Biography of King of Francia Enrique II (1519-1559)

King of France born in Saint-Germain-en-Laye on March 31, 1519 and died in Paris June 10, 1559. Second son of Francisco I and Claudia of France. He/She became successor to the throne of France in 1536 after the sudden death of his brother mayor Francisco. Together with his father, Henry II was the most important King of the Valois dynasty.

In 1526 he/she was sent to Spain along with his brother Francisco, hostages, given by his father Francisco I as the Emperor Carlos V after the defeat of the French at Pavia on 24 February 1525. He/She remained in Spain until 1529, when both kings signed the peace of Cambrai or ladies, why Francisco I renounced all their aspirations about Italy and Flanders as well as return the Artois and Tournai to the emperor. Carlos V was resigning for his part to its claims about Burgundy.

In 1533, when even Henry was not the heir to the throne, Francisco I married you Catherine de Medicis. With this marriage the French King sought to leave in a good position to her second child, parent with one of the most important families of Italy, at the time putting near the throne to Allied future of great value to his Italian ambitions and to which, despite the continuous military defeats, Francisco will not give up until his death. Ten children were born of the marriage of Henry and Catherine, despite which Catalina lived (also was humiliated in France due to the relations that her husband kept with the Duchess of Valentinois, Diane de Poitiers, the mistress of his father) and genuine right hand of the King. Despite this, with Catherine de Médicis introduced in the French court ceremonial, fashions, and the way of doing politics typical of the Italian courts, and even called to the French court to some of the most important Italian artists of the era, such as the musician Beaujoyeulx.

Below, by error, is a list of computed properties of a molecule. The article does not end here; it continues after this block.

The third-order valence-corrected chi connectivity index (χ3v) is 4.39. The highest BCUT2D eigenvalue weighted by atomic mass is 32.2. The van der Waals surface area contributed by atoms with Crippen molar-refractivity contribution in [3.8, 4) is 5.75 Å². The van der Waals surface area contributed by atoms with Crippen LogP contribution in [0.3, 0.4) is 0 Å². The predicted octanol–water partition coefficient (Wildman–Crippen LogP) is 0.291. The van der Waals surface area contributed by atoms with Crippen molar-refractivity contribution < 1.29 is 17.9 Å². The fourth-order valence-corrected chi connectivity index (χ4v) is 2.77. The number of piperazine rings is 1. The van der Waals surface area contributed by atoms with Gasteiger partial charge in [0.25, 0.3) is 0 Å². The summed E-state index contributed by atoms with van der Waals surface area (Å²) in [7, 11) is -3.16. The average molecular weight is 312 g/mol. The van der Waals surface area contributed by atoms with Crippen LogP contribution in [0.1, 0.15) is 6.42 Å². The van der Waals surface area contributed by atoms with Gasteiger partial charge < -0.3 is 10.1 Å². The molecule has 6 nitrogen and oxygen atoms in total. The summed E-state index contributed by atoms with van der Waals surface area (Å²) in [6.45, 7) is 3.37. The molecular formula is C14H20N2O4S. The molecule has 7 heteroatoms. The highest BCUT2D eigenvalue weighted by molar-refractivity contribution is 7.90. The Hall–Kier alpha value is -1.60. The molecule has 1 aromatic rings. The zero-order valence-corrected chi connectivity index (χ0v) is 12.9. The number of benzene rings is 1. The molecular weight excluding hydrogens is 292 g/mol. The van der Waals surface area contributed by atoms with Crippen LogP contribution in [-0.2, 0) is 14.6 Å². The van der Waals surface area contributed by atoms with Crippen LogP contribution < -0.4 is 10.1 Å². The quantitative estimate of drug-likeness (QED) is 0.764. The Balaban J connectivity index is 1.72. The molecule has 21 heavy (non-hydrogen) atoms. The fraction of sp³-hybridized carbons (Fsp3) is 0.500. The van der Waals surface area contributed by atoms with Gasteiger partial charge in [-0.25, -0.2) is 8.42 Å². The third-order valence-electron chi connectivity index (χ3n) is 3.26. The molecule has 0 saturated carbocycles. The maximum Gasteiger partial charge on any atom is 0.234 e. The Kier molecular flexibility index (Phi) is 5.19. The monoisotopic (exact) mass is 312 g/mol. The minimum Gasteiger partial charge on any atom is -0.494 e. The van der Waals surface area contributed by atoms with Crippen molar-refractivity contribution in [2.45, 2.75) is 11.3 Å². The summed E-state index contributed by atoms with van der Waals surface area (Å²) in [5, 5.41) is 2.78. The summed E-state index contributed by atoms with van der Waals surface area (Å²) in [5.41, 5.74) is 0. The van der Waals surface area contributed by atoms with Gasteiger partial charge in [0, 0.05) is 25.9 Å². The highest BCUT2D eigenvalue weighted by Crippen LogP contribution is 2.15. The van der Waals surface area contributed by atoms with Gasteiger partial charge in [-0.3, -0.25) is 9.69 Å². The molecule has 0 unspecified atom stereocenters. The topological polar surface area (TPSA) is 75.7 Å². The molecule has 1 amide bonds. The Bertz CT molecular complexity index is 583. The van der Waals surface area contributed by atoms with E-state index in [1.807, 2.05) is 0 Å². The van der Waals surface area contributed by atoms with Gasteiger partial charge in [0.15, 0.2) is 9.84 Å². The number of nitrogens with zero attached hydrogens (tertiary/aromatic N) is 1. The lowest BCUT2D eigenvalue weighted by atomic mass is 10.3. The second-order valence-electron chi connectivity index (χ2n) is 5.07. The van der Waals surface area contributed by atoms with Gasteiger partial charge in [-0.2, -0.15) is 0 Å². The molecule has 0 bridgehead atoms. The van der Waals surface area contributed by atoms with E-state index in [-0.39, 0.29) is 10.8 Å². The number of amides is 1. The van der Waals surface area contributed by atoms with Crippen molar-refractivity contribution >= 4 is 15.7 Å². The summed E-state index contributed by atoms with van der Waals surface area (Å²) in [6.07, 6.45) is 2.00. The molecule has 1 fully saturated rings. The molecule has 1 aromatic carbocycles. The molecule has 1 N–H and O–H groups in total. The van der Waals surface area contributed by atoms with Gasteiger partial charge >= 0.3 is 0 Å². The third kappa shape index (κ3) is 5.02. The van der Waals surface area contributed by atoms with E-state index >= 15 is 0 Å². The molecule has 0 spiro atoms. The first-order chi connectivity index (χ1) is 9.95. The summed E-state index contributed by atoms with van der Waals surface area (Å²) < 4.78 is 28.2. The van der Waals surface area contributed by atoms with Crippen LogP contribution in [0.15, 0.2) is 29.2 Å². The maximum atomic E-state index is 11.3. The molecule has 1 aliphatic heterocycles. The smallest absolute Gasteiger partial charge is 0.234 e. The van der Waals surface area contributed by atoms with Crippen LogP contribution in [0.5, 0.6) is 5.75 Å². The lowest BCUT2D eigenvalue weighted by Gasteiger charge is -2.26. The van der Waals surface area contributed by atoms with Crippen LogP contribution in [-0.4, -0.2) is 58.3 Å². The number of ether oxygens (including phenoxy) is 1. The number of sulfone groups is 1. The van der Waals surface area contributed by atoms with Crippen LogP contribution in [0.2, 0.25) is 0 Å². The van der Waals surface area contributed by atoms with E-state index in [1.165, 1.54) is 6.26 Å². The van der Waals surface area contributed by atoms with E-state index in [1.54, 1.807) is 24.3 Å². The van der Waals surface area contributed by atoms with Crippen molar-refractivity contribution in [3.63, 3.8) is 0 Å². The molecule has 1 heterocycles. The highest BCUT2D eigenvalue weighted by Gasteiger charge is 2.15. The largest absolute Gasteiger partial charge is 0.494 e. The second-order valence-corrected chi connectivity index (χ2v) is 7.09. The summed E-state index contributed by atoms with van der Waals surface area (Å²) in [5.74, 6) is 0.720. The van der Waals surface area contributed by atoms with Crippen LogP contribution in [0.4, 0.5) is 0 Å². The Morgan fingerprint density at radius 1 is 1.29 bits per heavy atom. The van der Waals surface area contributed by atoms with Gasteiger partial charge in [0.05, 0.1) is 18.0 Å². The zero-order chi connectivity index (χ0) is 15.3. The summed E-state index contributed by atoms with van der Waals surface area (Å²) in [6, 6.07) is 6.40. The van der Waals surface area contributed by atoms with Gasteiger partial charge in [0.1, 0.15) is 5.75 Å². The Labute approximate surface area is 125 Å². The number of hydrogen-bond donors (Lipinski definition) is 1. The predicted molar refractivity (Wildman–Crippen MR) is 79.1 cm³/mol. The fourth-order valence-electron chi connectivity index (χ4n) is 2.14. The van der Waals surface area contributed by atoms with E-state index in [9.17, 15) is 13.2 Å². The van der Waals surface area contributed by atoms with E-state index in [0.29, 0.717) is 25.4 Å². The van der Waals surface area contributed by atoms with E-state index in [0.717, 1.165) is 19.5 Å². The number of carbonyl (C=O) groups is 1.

When Francisco I died in 1547 and Enrique II was proclaimed King there was a total change in persons composing the Court. Ana de Pisseleu, Duchess of Étampes, mistress of her father, who for more than twenty years ruled completely the will of Francisco I, It was thrown out of court, both hate the own Enrique had it as by the animosity between Anne de Pisseleu and Diane de Poitiers. The post of Ana was occupied by Diana, which Enrique II named Duchess of Valentinois. Another important character in these early days of the reign of Enrique II was Anne de Montmorency, a fierce warrior who had already served under the command of Francisco I and that to Enrique II crushed the rebellion of Guyenne in 1548.

The most important of this first part of the reign of Enrique II event was the final union of Brittany to the territory of the French monarchy.

Later created the figures of two characters that were to mark the history of France in a significant way during the following reigns; We talk about Francisco of Lorraine, second Duke of guise and Lorraine Carlos Cardinal of guise. The Cardinal was responsible for devoting to Enrique II as ruler of France; While Lorena Francisco became one of the most important generals of the time and they were precisely his numerous victories made them win the favor of the sovereign and occupy a prominent role during the reign of its weak successor. The third of the great French military of the time who occupied a prominent place in the reign of Enrique II was the Marshal of Saint-André, Juan of Albon.